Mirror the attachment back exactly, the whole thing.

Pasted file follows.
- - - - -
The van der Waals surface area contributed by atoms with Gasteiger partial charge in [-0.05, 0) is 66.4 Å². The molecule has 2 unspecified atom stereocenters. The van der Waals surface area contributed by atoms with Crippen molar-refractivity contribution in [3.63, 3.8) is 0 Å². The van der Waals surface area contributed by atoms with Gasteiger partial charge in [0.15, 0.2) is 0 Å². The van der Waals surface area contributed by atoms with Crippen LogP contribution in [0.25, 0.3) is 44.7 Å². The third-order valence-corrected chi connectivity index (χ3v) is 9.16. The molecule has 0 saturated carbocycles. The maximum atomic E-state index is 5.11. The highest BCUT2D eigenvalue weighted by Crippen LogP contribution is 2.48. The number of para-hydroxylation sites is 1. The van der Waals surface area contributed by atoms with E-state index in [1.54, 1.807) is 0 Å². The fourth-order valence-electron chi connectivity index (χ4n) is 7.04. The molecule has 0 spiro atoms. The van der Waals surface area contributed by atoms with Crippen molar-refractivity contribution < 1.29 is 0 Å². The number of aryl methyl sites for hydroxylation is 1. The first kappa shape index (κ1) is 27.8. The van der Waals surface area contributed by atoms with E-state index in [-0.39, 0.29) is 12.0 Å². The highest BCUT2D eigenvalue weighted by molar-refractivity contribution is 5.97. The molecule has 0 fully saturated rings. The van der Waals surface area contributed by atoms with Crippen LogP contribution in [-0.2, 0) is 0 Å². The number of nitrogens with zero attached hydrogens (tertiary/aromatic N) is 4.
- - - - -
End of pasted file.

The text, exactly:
The van der Waals surface area contributed by atoms with Gasteiger partial charge in [-0.05, 0) is 66.4 Å². The molecule has 2 unspecified atom stereocenters. The van der Waals surface area contributed by atoms with Crippen molar-refractivity contribution in [3.63, 3.8) is 0 Å². The van der Waals surface area contributed by atoms with Gasteiger partial charge in [0.15, 0.2) is 0 Å². The van der Waals surface area contributed by atoms with Crippen LogP contribution in [0.25, 0.3) is 44.7 Å². The third-order valence-corrected chi connectivity index (χ3v) is 9.16. The molecule has 0 saturated carbocycles. The maximum atomic E-state index is 5.11. The highest BCUT2D eigenvalue weighted by Crippen LogP contribution is 2.48. The number of para-hydroxylation sites is 1. The van der Waals surface area contributed by atoms with E-state index in [1.54, 1.807) is 0 Å². The fourth-order valence-electron chi connectivity index (χ4n) is 7.04. The molecule has 0 spiro atoms. The van der Waals surface area contributed by atoms with Crippen molar-refractivity contribution < 1.29 is 0 Å². The number of aryl methyl sites for hydroxylation is 1. The first kappa shape index (κ1) is 27.8. The van der Waals surface area contributed by atoms with E-state index in [-0.39, 0.29) is 12.0 Å². The highest BCUT2D eigenvalue weighted by molar-refractivity contribution is 5.97. The molecule has 0 fully saturated rings. The van der Waals surface area contributed by atoms with Crippen LogP contribution in [-0.2, 0) is 0 Å². The number of nitrogens with zero attached hydrogens (tertiary/aromatic N) is 4.